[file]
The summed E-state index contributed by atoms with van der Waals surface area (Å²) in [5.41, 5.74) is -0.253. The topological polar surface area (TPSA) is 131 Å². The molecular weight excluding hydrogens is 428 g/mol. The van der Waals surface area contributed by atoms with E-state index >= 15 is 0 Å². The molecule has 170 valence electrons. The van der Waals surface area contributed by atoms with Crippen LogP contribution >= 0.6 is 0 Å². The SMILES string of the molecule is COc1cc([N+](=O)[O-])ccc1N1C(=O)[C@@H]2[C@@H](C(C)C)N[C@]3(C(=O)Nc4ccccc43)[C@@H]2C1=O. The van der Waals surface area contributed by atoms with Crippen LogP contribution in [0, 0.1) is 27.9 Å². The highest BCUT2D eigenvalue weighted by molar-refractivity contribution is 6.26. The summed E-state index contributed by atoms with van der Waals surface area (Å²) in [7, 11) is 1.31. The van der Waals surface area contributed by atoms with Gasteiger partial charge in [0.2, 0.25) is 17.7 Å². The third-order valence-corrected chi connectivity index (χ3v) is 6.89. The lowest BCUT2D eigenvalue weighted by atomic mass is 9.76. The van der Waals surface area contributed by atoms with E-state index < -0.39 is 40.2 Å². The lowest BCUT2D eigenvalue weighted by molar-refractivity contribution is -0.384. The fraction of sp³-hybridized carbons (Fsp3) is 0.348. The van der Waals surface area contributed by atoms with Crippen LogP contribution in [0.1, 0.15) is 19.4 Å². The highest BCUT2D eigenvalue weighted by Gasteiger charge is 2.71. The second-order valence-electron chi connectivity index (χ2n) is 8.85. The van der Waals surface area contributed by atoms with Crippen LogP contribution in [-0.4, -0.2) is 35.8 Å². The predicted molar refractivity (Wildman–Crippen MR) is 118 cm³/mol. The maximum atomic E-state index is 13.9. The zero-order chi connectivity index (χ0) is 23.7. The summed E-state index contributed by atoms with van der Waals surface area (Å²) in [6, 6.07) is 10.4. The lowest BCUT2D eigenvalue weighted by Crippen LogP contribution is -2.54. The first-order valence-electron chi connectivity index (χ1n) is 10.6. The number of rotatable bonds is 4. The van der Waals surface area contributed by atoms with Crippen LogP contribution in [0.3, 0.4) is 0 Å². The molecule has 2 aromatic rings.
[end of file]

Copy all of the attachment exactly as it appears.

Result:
The summed E-state index contributed by atoms with van der Waals surface area (Å²) in [5.41, 5.74) is -0.253. The topological polar surface area (TPSA) is 131 Å². The molecular weight excluding hydrogens is 428 g/mol. The van der Waals surface area contributed by atoms with E-state index >= 15 is 0 Å². The molecule has 170 valence electrons. The van der Waals surface area contributed by atoms with Crippen LogP contribution >= 0.6 is 0 Å². The SMILES string of the molecule is COc1cc([N+](=O)[O-])ccc1N1C(=O)[C@@H]2[C@@H](C(C)C)N[C@]3(C(=O)Nc4ccccc43)[C@@H]2C1=O. The van der Waals surface area contributed by atoms with Crippen LogP contribution in [0, 0.1) is 27.9 Å². The highest BCUT2D eigenvalue weighted by molar-refractivity contribution is 6.26. The summed E-state index contributed by atoms with van der Waals surface area (Å²) in [7, 11) is 1.31. The van der Waals surface area contributed by atoms with Gasteiger partial charge in [0.2, 0.25) is 17.7 Å². The third-order valence-corrected chi connectivity index (χ3v) is 6.89. The lowest BCUT2D eigenvalue weighted by atomic mass is 9.76. The van der Waals surface area contributed by atoms with E-state index < -0.39 is 40.2 Å². The lowest BCUT2D eigenvalue weighted by molar-refractivity contribution is -0.384. The fraction of sp³-hybridized carbons (Fsp3) is 0.348. The van der Waals surface area contributed by atoms with Crippen LogP contribution in [0.1, 0.15) is 19.4 Å². The highest BCUT2D eigenvalue weighted by Gasteiger charge is 2.71. The second-order valence-electron chi connectivity index (χ2n) is 8.85. The van der Waals surface area contributed by atoms with Crippen LogP contribution in [-0.4, -0.2) is 35.8 Å². The predicted molar refractivity (Wildman–Crippen MR) is 118 cm³/mol. The maximum atomic E-state index is 13.9. The zero-order chi connectivity index (χ0) is 23.7. The summed E-state index contributed by atoms with van der Waals surface area (Å²) in [6, 6.07) is 10.4. The lowest BCUT2D eigenvalue weighted by Crippen LogP contribution is -2.54. The first-order valence-electron chi connectivity index (χ1n) is 10.6. The number of rotatable bonds is 4. The van der Waals surface area contributed by atoms with Crippen LogP contribution in [0.3, 0.4) is 0 Å². The molecule has 2 aromatic rings.